1. There must be meetings between the main protagonists. Obviously these are the Government of President Hadi and the opposition of the Houthi factions and those of President Hadi’s predecessor Ali Abdullah Saleh. Getting them back round a table is the first step. The Security Council must keep pressing for that. Personally I have led many obviously much less important ceasefire negotiation sessions when I was the UN Commander in Bosnia. My main lesson from them was simply to keep going, day after day, despite all reverses. I suppose the groundwork must, quite rightly, be led by the Mauritanian diplomat and politician, Ismail Ould Cheikh Ahmed. He seems to be acceptable to all sides – and hopefully trusted as an honest broker - that is crucial. If he is not or indeed he is not skilled enough, then I am afraid he must go; as things will not work without an adept Chairman respected by all sides.
2. Those doing the negotiating for President Hadi, the Houthis and Ali Abdullah Saleh’s followers must have their safety guaranteed both to and from as well as at the negotiation location. There have been some doubts about the safety and security of Houthi negotiators in recent failed negotiation sessions and there cannot be in future. Maybe that location could be in a traditional place for such activities – say Geneva?
3. The immediate objective must be a ceasefire – not just to allow humanitarian aid to get through but also to allow proper detailed negotiations to take place with the urgent incentive that such a ceasefire might last until peace negotiations are agreed. Getting a ceasefire is thus crucial to all that follows.
4. AQAP and Da’esh have their own objectives. But as I have previously mentioned they are hardly popular with the Hadi Administration or indeed the Houthis or Ali Abdullah Saleh loyalists who are at least Yemini! A joint agreement that AQAP and Da’esh is a common enemy and must be dealt with as such may not be too difficult to obtain. This is where the role and respect for Ismail Ould Cheikh Ahmed is so vital.
5. There must be realistic expectations by all sides that any ceasefire agreed will not be perfect. Again, using my own Balkan experience, ceasefires are never perfect. They are likely to be just as flawed in Yemen not least because of poor communications and the obvious lack of strong, binding command structures from the top to the bottom of military commands – especially in opposition ranks. Breeches of any ceasefires must indeed be plugged and rectified. But they should be expected too and not throw the main negotiations off track. Nothing is ever perfect.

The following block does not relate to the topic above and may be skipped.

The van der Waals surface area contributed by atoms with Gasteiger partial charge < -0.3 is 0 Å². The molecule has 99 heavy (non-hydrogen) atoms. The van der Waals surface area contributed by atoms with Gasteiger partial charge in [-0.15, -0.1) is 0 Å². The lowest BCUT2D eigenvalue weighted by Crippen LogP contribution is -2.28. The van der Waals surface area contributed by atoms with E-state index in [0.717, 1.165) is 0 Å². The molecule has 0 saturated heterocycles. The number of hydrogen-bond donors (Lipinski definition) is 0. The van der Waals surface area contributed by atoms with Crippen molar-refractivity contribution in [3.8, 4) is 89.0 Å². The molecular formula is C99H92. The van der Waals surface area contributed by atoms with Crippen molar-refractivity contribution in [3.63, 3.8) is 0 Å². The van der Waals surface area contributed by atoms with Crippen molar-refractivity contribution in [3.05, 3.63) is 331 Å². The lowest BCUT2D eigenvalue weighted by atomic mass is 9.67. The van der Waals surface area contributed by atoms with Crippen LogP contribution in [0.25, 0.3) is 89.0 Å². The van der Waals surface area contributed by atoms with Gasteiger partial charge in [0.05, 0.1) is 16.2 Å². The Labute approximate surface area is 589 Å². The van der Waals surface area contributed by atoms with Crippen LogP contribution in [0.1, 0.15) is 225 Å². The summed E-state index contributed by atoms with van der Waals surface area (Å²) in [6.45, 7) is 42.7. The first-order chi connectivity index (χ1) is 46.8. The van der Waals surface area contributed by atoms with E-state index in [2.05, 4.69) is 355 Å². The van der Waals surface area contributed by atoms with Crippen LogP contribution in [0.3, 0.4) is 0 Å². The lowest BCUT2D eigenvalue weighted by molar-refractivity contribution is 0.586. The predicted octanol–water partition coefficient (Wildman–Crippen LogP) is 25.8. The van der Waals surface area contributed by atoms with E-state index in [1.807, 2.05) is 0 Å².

6. The withdrawal of armed groups from the capital Sana’a and other towns must be a clear objective too. This role is where a United Nations Peacekeeping Force could be used – provided it was properly constituted, with effective orders, decent commanders and well-trained troops who have to come from countries accepted by all sides. I think back to the way British soldiers were used to separate the warring factions in Rhodesia, what is now Zimbabwe in 1979-80 as a possible example of how this might work. But obviously with British historical links to Yemen our troops would probably be inappropriate. I presume soldiers from Islamic states might be best in this role but others acceptable to all sides might indeed be considered.
7. Everything should lead to a political agreement which would allow for the resumption of a peaceful, inclusive political transition to government which represents all the people of Yemen. Only last weekend I heard spokesmen for President Hadi and the Houthis say very clearly that they both recognised that their factions certainly did not represent everyone in Yemen. Recognition of that fact is another matter which may be easily agreed. As I mentioned earlier the Aden Protectorate once had 23 sultanates and emirates as well as several independent tribes within it. Maybe a form federal structure with all sides represented might be a suggestion. If a return to a two state solution – North and South – stops the killing, perhaps so be it.
To date Yemen has been an utter failure of international politics. We should do all that we can to try to correct that fast. Seven thousand dead since 2011? Surely a World that can land a spacecraft on a comet can work out a way to save Yemen from the hell in which it currently finds itself?